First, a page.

J.J. Cale

Up Close & Personal
Up Close & Personal

J.J. Cale is the last person you’d expect to get the up close and personal “Behind The Music” treatment. Interviews with him are rare, and for years most of his fans only had a vague idea what he looked like, since he toured sporadically and was seldom pictured on albums. Of his 1971 debut, Naturally, he laughs, “Ironically, we were selling records with no interviews, no photographs, no publicity. But that was another time.”

In 2004, he released his first studio album in eight years, To Tulsa And Back. “The reason I did the tour was because Eric Clapton asked me to do the Crossroads Festival,” he explains. “If I got to saddle up and get a band, might as well play some other gigs. Ended up being seven weeks.”

When he granted German filmmaker Jorg Bundschuh permission to film some dates, he says, “I thought it was just going to be a promo thing, like 10 minutes long. I didn’t know we were doing a ‘This Is Your Life’ kind of thing.”
The resultant video, To Tulsa And Back: On Tour With J.J. Cale (Time-Life), is a rare treat, with concert footage (including his first show in his hometown of Tulsa, Oklahoma, in 25 years); informal acoustic performances; family album pictures spanning his lifetime; and interviews with bandmates (some of whom first played with him nearly 50 years ago), his biggest supporter (and beneficiary), Eric Clapton, and – best of all – Cale himself.

In one segment, drummer Jimmy Karstein refers to Cale as “the most unaffected person ever in the music business,” as anyone who knows him can attest. Talking about himself is not Cale’s favorite thing to do. “It was a real surprise to me,” he admits. “That’s really not my kind of thing. Then they wanted me to promote it – like, ‘Will you go to a record store in L.A. and do like a book signing?’ I said, ‘Of course not.’ So they said, ‘Will you sign some sleeves if we send them to you?’ ‘Yeah, I’ll do that.’ ‘And will you do some interviews?’ I said, ‘I’ll do two.’ So you’re one of them.”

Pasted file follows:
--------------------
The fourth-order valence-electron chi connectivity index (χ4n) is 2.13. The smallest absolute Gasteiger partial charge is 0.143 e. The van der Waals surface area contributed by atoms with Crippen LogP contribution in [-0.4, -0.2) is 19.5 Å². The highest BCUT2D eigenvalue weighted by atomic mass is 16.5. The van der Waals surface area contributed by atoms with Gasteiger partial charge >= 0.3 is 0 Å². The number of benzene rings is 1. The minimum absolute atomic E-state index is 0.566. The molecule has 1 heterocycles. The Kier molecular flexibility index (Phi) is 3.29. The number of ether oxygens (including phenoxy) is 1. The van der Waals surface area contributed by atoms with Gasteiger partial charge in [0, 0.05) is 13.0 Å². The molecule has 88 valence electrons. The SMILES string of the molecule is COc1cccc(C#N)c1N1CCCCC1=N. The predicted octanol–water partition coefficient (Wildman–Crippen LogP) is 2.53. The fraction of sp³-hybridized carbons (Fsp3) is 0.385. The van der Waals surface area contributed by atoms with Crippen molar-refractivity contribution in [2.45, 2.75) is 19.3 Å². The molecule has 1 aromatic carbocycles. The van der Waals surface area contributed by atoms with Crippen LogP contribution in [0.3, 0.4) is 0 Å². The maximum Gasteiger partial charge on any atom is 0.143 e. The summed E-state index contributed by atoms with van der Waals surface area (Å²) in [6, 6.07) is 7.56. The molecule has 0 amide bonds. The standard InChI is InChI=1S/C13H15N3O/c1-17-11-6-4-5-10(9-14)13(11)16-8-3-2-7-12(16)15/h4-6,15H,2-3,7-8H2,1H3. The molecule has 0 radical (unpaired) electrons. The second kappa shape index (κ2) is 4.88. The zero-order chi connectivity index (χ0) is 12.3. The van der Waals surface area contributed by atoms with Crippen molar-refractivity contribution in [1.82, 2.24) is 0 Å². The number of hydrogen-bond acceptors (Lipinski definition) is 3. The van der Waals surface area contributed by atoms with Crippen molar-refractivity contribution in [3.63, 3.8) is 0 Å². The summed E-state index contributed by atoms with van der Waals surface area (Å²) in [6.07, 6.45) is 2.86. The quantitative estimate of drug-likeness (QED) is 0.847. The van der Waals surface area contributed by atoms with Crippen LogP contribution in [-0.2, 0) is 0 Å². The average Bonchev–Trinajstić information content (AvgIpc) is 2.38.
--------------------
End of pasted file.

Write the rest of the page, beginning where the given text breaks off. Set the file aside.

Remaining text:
At the time the tour was filmed, John Cale was 65 years old. He explains how, after he moved to Los Angeles, the owner of the Whiskey A Go Go renamed him J.J. Cale, because there was another John Cale, in the Velvet Underground. “I said, ‘If you give me a job, you can call me anything you want.'”

After years of working as both guitarist and recording engineer, Cale was broke as the ’60s drew to a close, and sold his Les Paul for a ticket home. Then Clapton cut J.J.’s “After Midnight.” His whole world changed, although by all accounts Cale stayed the same. When his first album yielded the hit “Crazy Mama,” he was offered an appearance on “American Bandstand” – sure to help the single climb the charts. When he found out he’d have to lipsynch, he passed – and the record dropped down several notches.

Pianist Rocky Frisco, who formed a Tulsa band with Cale in 1957, pinpoints one of Cale’s unique qualities. “He’s got a fairly simple musical style, compared to a lot of great musicians. But when his style impinges on the styles of great musicians, great musicians start to play like John Cale, rather than the other way around.”

Clapton, who calls Cale “an incredible inspiration,” credits him with making “some of the most significant American music.” The guitar hero seems in awe of Cale’s minimalist style, marveling, “It’s all about finesse.”

Cale, who refers to himself as “semi-retired,” says, “I was always afraid I’d be old and poor. Seems like I have more work now than I used to have, and I turn down more than I take. There’s so much business connected with work now. It ain’t just me playing my guitar and singing my songs and, ‘Hi folks, how are ya?’ In the old days, the record company had the advertising and promotion department. You didn’t do all that; they did. Nowadays, the companies don’t do any promotion; they put it out so you can go promote it. That’s probably the most drastic change in the record business. In the daytime I’m doing interviews or promoting the record on the radio; by the time I get to the club, I’ve done so much talking, the gig is almost secondary.

“But that’s the problem,” he smiles. “I love to do it.”

This article originally appeared in VG‘s Seo. ’06 issue. All copyrights are by the author and Vintage Guitar magazine. Unauthorized replication or use is strictly prohibited.

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